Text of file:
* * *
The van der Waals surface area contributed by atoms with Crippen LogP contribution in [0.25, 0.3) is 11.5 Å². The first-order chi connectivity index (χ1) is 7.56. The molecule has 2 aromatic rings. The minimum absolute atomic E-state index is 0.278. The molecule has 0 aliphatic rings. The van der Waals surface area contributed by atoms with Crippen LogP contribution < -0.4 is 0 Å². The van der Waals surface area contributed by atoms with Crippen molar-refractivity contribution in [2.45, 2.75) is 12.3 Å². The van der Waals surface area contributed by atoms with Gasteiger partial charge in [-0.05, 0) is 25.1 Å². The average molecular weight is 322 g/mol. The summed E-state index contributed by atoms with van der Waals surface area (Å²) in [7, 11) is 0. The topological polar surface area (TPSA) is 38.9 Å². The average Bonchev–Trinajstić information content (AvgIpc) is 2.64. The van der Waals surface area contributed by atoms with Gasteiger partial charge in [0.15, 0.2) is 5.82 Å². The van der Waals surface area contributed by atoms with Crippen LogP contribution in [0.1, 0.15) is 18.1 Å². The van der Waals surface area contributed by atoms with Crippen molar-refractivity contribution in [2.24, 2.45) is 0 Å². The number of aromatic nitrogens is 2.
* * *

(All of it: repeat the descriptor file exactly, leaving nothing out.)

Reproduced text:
The van der Waals surface area contributed by atoms with Crippen LogP contribution in [0.25, 0.3) is 11.5 Å². The first-order chi connectivity index (χ1) is 7.56. The molecule has 2 aromatic rings. The minimum absolute atomic E-state index is 0.278. The molecule has 0 aliphatic rings. The van der Waals surface area contributed by atoms with Crippen LogP contribution < -0.4 is 0 Å². The van der Waals surface area contributed by atoms with Crippen molar-refractivity contribution in [2.45, 2.75) is 12.3 Å². The van der Waals surface area contributed by atoms with Gasteiger partial charge in [-0.05, 0) is 25.1 Å². The average molecular weight is 322 g/mol. The summed E-state index contributed by atoms with van der Waals surface area (Å²) in [7, 11) is 0. The topological polar surface area (TPSA) is 38.9 Å². The average Bonchev–Trinajstić information content (AvgIpc) is 2.64. The van der Waals surface area contributed by atoms with Gasteiger partial charge in [0.15, 0.2) is 5.82 Å². The van der Waals surface area contributed by atoms with Crippen LogP contribution in [0.1, 0.15) is 18.1 Å². The van der Waals surface area contributed by atoms with Crippen molar-refractivity contribution in [2.24, 2.45) is 0 Å². The number of aromatic nitrogens is 2.